From grieving the “enormous suffering” of dead fish to demanding that Honey Boo Boo rename Nugget, her pet chicken, the People for the Ethical Treatment of Animals (PETA) seems to be pursuing an increasingly fringe agenda. The crazier the radical group becomes, the more it attempts to cram its animal rights agenda down throats of every American.
One of its latest campaigns is focused on Alaska’s Iditarod … again. This time, PETA complains that Iditarod volunteers and a Fairbanks musher should face criminal charges because her dog died while awaiting transport.
This unfortunate incident occurred after the musher’s dog was “dropped” at the Unalakleet checkpoint and the musher and her team continued on to Nome. A storm hit Unalakleet after the musher left. Iditarod volunteers then placed her dog, as well as a number of others that had been dropped, in an area protected from wind. Transportation for the dogs was delayed by the storm, several were buried by the snowfall, and the musher’s dog died.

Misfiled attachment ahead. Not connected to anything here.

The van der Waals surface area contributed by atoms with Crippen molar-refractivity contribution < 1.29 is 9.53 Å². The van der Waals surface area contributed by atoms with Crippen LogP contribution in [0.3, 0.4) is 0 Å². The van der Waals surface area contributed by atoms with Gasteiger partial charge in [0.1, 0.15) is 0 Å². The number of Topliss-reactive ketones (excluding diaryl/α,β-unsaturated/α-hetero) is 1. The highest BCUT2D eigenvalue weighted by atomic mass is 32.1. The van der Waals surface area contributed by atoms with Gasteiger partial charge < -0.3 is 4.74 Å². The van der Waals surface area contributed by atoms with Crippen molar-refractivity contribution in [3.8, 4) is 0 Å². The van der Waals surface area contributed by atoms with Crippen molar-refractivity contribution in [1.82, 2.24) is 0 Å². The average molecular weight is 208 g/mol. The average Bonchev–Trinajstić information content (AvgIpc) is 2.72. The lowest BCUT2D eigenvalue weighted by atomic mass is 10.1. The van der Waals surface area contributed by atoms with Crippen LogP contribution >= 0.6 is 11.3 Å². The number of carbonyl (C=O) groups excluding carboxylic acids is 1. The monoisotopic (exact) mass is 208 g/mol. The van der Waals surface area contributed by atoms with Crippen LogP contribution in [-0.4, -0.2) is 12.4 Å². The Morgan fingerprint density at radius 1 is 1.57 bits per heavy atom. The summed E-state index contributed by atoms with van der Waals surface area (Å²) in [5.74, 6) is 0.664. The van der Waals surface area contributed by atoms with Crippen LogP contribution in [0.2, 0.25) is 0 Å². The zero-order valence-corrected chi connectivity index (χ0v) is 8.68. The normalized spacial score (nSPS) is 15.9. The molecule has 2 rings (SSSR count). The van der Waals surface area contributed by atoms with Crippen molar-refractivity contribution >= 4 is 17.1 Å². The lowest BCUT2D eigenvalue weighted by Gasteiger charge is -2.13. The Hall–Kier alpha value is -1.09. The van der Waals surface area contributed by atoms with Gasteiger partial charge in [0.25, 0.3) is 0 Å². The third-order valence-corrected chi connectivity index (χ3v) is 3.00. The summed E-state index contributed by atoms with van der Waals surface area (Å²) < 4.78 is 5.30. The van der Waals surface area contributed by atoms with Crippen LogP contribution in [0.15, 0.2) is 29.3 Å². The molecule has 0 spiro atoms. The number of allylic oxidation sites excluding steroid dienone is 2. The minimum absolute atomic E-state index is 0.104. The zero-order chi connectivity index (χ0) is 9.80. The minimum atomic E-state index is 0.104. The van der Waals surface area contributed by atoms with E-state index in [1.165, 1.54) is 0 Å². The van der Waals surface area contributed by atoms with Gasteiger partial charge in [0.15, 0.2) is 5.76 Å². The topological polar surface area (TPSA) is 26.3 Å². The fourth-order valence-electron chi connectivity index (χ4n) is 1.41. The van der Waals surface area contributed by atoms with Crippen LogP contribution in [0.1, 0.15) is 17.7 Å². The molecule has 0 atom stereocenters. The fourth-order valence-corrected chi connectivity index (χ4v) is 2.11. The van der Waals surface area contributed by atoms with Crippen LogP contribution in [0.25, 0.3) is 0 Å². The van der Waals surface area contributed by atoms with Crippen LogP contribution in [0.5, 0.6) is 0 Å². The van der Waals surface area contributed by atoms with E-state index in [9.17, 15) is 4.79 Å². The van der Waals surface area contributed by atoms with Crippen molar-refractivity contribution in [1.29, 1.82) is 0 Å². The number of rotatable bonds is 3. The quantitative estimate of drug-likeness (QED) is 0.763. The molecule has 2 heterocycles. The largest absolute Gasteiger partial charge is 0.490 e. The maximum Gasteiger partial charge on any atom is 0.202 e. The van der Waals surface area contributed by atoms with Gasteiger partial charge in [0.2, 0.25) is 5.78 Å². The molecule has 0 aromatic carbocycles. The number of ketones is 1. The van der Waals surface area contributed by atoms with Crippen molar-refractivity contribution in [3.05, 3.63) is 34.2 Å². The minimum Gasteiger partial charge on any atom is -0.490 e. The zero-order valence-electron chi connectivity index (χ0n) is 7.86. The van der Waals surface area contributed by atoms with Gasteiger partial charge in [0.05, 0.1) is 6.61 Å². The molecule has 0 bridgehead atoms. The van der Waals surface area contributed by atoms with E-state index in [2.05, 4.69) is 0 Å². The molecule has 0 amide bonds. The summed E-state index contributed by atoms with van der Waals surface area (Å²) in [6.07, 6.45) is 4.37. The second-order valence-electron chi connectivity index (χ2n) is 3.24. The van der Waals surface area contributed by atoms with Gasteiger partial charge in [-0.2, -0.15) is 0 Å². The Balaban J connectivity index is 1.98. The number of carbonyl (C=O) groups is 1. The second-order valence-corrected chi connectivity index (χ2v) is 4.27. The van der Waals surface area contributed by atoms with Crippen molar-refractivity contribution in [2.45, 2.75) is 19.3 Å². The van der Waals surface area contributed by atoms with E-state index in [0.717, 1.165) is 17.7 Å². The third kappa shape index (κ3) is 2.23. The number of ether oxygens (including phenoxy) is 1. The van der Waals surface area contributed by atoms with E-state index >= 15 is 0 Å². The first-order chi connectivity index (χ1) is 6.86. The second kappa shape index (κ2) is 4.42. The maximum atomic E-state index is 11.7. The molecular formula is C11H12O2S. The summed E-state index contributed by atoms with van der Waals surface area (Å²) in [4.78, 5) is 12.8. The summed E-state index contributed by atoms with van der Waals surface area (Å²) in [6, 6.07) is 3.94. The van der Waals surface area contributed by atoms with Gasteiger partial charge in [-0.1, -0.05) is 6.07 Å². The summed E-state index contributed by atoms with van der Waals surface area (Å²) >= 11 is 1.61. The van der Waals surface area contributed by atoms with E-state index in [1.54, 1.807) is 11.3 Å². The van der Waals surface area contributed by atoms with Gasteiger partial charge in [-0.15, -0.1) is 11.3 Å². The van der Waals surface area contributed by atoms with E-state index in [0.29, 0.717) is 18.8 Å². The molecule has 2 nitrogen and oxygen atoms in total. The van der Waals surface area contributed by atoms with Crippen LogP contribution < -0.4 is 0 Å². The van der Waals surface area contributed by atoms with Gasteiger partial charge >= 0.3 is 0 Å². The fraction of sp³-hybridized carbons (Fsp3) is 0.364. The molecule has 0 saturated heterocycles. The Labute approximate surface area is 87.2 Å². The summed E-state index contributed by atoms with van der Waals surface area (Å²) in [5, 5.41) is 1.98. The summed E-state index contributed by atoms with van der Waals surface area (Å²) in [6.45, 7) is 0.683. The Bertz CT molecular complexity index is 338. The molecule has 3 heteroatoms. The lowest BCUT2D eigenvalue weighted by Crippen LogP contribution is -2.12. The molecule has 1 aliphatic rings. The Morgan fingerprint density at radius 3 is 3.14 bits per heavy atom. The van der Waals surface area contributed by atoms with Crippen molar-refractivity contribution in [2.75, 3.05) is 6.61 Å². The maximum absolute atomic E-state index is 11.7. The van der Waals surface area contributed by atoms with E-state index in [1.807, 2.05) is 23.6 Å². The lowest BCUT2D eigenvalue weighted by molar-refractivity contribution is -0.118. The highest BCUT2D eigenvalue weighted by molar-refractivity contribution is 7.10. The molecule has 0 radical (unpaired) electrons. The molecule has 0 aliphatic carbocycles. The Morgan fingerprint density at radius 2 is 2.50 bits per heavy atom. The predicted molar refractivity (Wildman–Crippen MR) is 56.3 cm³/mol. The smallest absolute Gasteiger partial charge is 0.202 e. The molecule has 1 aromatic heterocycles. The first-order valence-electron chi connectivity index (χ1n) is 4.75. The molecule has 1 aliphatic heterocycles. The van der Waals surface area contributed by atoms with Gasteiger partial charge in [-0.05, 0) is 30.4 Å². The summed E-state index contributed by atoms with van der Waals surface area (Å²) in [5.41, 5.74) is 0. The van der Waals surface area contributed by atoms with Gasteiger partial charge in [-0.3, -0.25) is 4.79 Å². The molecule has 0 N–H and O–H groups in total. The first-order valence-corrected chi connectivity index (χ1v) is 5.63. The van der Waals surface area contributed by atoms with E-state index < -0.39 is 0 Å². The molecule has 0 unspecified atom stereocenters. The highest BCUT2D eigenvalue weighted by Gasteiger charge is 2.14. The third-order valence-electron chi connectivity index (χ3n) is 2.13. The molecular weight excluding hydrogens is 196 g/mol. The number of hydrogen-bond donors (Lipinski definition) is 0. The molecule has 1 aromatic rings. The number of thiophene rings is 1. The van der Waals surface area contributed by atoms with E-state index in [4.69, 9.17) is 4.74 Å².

Although there’s little doubt that Iditarod procedures can and should be improved to avoid this type of situation in the future, there’s absolutely no evidence of criminal intent by any Alaskan in the death of the dog.
But here’s the kicker: it was just disclosed this week that PETA, the same organization demanding criminal prosecution over the accidental death of a musher’s dog, hypocritically slaughtered 90% of the cats and dogs brought to one of its “rescue” facilities last year:
The charity, well-known for attention grabbing publicity campaigns such as the ‘I’d rather go naked’ anti-fur campaign, euthanized 1,647 cats and dogs last year and only placed 19 in new homes according to the data submitted to the Virginia Department for Agriculture and Consumer Services.
PETA’s hypocrisy reflects how morally bankrupt the group really is. Alaskans of all stripes should reject its meddling in the Last Frontier.